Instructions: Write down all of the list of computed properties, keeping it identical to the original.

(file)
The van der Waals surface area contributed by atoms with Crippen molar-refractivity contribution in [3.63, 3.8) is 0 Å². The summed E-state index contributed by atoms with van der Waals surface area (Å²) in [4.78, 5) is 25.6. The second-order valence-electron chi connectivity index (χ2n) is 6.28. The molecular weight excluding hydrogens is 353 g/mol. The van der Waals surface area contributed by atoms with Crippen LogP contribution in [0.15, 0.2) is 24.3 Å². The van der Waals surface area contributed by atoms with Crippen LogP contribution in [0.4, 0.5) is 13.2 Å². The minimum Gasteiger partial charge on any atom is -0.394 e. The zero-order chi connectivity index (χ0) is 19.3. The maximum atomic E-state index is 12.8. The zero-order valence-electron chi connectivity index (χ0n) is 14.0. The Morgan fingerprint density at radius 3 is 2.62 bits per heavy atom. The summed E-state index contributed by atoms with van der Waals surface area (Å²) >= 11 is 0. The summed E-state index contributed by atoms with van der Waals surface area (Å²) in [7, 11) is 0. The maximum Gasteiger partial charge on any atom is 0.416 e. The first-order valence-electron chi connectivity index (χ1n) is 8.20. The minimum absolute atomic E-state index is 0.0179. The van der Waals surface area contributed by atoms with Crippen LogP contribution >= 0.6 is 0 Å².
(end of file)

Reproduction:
The van der Waals surface area contributed by atoms with Crippen molar-refractivity contribution in [3.63, 3.8) is 0 Å². The summed E-state index contributed by atoms with van der Waals surface area (Å²) in [4.78, 5) is 25.6. The second-order valence-electron chi connectivity index (χ2n) is 6.28. The molecular weight excluding hydrogens is 353 g/mol. The van der Waals surface area contributed by atoms with Crippen LogP contribution in [0.15, 0.2) is 24.3 Å². The van der Waals surface area contributed by atoms with Crippen LogP contribution in [0.4, 0.5) is 13.2 Å². The minimum Gasteiger partial charge on any atom is -0.394 e. The zero-order chi connectivity index (χ0) is 19.3. The maximum atomic E-state index is 12.8. The zero-order valence-electron chi connectivity index (χ0n) is 14.0. The Morgan fingerprint density at radius 3 is 2.62 bits per heavy atom. The summed E-state index contributed by atoms with van der Waals surface area (Å²) >= 11 is 0. The summed E-state index contributed by atoms with van der Waals surface area (Å²) in [7, 11) is 0. The maximum Gasteiger partial charge on any atom is 0.416 e. The first-order valence-electron chi connectivity index (χ1n) is 8.20. The minimum absolute atomic E-state index is 0.0179. The van der Waals surface area contributed by atoms with Crippen LogP contribution >= 0.6 is 0 Å².